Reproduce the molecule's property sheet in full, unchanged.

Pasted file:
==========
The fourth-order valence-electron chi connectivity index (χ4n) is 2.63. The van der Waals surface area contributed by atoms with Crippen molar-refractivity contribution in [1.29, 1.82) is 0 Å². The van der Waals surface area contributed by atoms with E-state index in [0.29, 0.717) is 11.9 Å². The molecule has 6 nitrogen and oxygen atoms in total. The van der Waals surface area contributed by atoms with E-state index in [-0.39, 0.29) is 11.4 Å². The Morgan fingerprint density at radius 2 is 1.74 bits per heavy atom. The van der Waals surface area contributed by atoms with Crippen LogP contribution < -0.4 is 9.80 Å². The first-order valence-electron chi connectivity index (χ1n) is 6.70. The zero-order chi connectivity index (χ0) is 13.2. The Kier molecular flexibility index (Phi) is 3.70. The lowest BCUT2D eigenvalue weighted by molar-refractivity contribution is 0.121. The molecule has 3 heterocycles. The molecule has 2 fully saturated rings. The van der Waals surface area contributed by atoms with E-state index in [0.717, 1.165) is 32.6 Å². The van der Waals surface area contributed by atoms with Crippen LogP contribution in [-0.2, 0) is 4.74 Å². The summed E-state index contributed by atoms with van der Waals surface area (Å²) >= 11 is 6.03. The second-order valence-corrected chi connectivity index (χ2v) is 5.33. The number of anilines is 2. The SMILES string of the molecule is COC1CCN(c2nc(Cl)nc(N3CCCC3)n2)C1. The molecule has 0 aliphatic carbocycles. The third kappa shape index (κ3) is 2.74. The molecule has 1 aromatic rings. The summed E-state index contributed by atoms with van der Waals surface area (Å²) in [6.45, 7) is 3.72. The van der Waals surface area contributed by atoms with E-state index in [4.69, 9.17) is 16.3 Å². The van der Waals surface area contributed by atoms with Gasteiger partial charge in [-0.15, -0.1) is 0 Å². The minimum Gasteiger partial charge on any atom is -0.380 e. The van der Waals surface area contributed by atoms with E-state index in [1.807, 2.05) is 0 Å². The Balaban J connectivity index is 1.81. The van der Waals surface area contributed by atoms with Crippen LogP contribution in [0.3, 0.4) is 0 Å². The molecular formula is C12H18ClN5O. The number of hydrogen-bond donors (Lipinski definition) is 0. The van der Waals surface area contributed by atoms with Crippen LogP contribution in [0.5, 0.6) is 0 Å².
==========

The fourth-order valence-electron chi connectivity index (χ4n) is 2.63. The van der Waals surface area contributed by atoms with Crippen molar-refractivity contribution in [1.29, 1.82) is 0 Å². The van der Waals surface area contributed by atoms with E-state index in [0.29, 0.717) is 11.9 Å². The molecule has 6 nitrogen and oxygen atoms in total. The van der Waals surface area contributed by atoms with E-state index in [-0.39, 0.29) is 11.4 Å². The Morgan fingerprint density at radius 2 is 1.74 bits per heavy atom. The van der Waals surface area contributed by atoms with Crippen LogP contribution < -0.4 is 9.80 Å². The first-order valence-electron chi connectivity index (χ1n) is 6.70. The zero-order chi connectivity index (χ0) is 13.2. The Kier molecular flexibility index (Phi) is 3.70. The lowest BCUT2D eigenvalue weighted by molar-refractivity contribution is 0.121. The molecule has 3 heterocycles. The molecule has 2 fully saturated rings. The van der Waals surface area contributed by atoms with E-state index in [0.717, 1.165) is 32.6 Å². The van der Waals surface area contributed by atoms with Crippen LogP contribution in [-0.2, 0) is 4.74 Å². The summed E-state index contributed by atoms with van der Waals surface area (Å²) >= 11 is 6.03. The second-order valence-corrected chi connectivity index (χ2v) is 5.33. The number of anilines is 2. The SMILES string of the molecule is COC1CCN(c2nc(Cl)nc(N3CCCC3)n2)C1. The molecule has 0 aliphatic carbocycles. The third kappa shape index (κ3) is 2.74. The molecule has 1 aromatic rings. The summed E-state index contributed by atoms with van der Waals surface area (Å²) in [6.45, 7) is 3.72. The van der Waals surface area contributed by atoms with E-state index in [4.69, 9.17) is 16.3 Å². The van der Waals surface area contributed by atoms with Gasteiger partial charge in [-0.15, -0.1) is 0 Å². The minimum Gasteiger partial charge on any atom is -0.380 e. The van der Waals surface area contributed by atoms with E-state index in [1.807, 2.05) is 0 Å². The Balaban J connectivity index is 1.81. The van der Waals surface area contributed by atoms with Crippen LogP contribution in [0.3, 0.4) is 0 Å². The molecular formula is C12H18ClN5O. The number of hydrogen-bond donors (Lipinski definition) is 0. The van der Waals surface area contributed by atoms with Crippen LogP contribution in [0.5, 0.6) is 0 Å².